Apple’s Best Computer Gets WiFi

The greatest computer Apple will ever make isn’t the Apple II, it isn’t the Bondi Blue iMac, it isn’t the trash can, and it certainly isn’t whatever overheating mess they’re pushing out now. The best computer Apple will ever make is the SE/30, at its time a server in a tiny portable shell, and capable of supporting 128 Megabytes of RAM thirty years ago.

Over the years, people have extended and expanded the SE/30 to absolutely ludicrous degrees, but now we have a simple way of adding WiFi to this classic computer. Over on the 68kmla forums, [ants] discovered a tiny cheap card that could easily serve as an Ethernet to WiFi bridge. After attaching this card to a Danaport Ethernet card and bending some aluminum for a bracket, they had a WiFi antenna sticking out of the back of a 30-year-old computer.

But adding a WiFi card to an old computer is nothing new — this could have been done with a Pi, or if you’re a hacker, a TP-Link router flashed with OpenWRT. To really do this right, you’ll need integration with the operating system, and that’s where this build goes off the rails. [ants] wrote a WiFi extension for System 7 (with the relevant GitHub)

The problem with the Vonets WiFi card is that configuration has to be done through a browser. Since there are no modern browsers for classic macs, this meant either pulling out a PowerBook or doing the configuration through your daily driver desktop PC. The WiFi extension gets around that by giving a classic mac the ability to configure the Vonets card almost automatically. This extension also looks like how you would configure the WiFi on a modern mac, complete with the WiFi icon in the toolbar. It’s beautiful, and one of the rare examples of modern 68k mac programming.

As for what you can do by adding WiFi to a 30-year-old computer with a 16MHz processor, the answer is a resounding, ‘not much’. Your choice of browsers is limited (iCab seems to be the best), but you can load the Google homepage slowly. HTTPS isn’t going to work, and the Internet right now is full of megabytes of Javascript cruft. If you find a nice, lightweight web page — such as the Hackaday Retro Edition, for example — you’re looking at a capable web browsing machine. Of course, the real use case for giving the SE/30 WiFi is file transfer around the home network, but still: it’s WiFi for the best computer Apple ever made.

Desperately Trying to Find a Use for the ChugPlug

[AkBKukU] writes in to tell us of his experiments with the rather vile-sounding “ChugPlug”, an odd portable AC power bank designed for the express purpose of powering MacBook chargers. It would seem more efficient to simply build a DC power bank with a MagSafe connector to cut out the charger all together, but presumably there is some market for this particular niche device. Especially at the $15 they are currently selling for on Amazon.

Unfortunately, the ChugPlug that [AkBKukU] bought doesn’t seem to work. After some experimenting he found that it appears to only be outputting 80 VAC, obviously too low for many devices to function. But he reasoned that some things, like switch mode power supplies or restive loads, might still work. He just needed to come up with a way to plug them into the ChugPlug.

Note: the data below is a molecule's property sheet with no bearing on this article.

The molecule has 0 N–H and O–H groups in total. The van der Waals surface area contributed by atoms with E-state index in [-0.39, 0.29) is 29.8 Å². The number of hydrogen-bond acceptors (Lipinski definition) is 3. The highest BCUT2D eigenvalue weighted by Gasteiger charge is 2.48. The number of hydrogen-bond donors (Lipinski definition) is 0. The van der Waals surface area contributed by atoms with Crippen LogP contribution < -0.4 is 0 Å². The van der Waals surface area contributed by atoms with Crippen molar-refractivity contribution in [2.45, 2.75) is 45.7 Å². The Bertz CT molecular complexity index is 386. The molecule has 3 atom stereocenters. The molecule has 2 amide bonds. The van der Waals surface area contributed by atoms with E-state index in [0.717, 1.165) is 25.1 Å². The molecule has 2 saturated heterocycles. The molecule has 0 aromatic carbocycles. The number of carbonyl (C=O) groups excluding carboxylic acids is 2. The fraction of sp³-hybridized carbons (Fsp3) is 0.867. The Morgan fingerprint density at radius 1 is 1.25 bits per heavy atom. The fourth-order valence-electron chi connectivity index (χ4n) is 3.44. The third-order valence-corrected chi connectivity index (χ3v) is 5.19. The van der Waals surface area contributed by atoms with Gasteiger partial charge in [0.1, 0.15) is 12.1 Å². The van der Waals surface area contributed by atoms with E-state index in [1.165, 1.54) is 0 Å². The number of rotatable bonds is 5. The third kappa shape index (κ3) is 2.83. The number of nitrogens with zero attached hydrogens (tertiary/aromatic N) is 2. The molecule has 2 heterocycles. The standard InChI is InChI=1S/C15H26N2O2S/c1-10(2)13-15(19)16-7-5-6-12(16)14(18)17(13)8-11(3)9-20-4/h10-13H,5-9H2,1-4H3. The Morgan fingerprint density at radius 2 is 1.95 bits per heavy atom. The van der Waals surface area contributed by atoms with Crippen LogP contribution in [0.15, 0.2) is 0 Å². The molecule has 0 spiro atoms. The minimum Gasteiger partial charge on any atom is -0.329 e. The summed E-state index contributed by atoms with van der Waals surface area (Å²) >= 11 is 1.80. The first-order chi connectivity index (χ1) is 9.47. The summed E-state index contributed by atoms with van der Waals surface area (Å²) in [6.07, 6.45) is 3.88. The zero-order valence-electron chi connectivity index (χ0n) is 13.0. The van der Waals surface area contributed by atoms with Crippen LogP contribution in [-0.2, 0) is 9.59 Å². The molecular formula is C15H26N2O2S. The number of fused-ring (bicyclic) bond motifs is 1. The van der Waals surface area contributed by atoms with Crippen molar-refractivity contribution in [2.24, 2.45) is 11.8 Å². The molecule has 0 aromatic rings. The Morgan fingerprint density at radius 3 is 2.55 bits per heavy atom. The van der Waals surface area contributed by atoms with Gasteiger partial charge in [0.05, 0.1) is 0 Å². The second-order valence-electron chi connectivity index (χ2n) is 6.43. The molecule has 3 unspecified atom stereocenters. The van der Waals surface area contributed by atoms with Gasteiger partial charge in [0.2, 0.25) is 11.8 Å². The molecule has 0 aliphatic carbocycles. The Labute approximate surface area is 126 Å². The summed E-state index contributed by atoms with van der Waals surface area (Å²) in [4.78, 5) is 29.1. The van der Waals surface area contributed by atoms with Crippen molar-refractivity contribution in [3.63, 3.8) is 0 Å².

If his testing setup gives you a case of sweaty palms, you aren’t alone. He breaks open a dead MacBook charger to recover the female AC connector, and then solders that directly to an AC grounding adapter. The resulting pigtail lets [AkBKukU] plug in various AC loads while allowing him to probe the wires with his multimeter and oscilloscope.

Once he’s satisfied his hack works conceptually, that is, he’s able to plug arbitrary AC loads into this purpose-built battery pack, he follows up with a less dangerous looking adapter. Making use of the shell of the dead MacBook charger and what some might describe as a salacious amount of hot glue, he produces a compact and relatively safe looking device that will let him use his handicapped ChugPlug as a general purpose source of AC power.

It’s not the most elaborate portable power supply we’ve ever seen, and certainly wouldn’t be our first choice in an emergency, but at least [AkBKukU] managed to wring some use out of the thing in the end.

Continue reading “Desperately Trying to Find a Use for the ChugPlug”

CNC’d MacBook Breathes Easy

Sick of his 2011 Macbook kicking its fans into overdrive every time the temperatures started to climb, [Arthur] decided to go with the nuclear option and cut some ventilation holes into the bottom of the machine’s aluminum case. But it just so happens that he had the patience and proper tools for the job, and the final result looks good enough that you might wonder why Apple didn’t do this to begin with.

After disassembling the machine, [Arthur] used double-sided tape and a block of scrap wood to secure the Macbook’s case to the CNC, and cut out some very slick looking vents over where the internal CPU cooler sits. With the addition of some fine mesh he found on McMaster-Carr, foreign objects (and fingers) are prevented from getting into the Mac and messing up all that Cupertino engineering.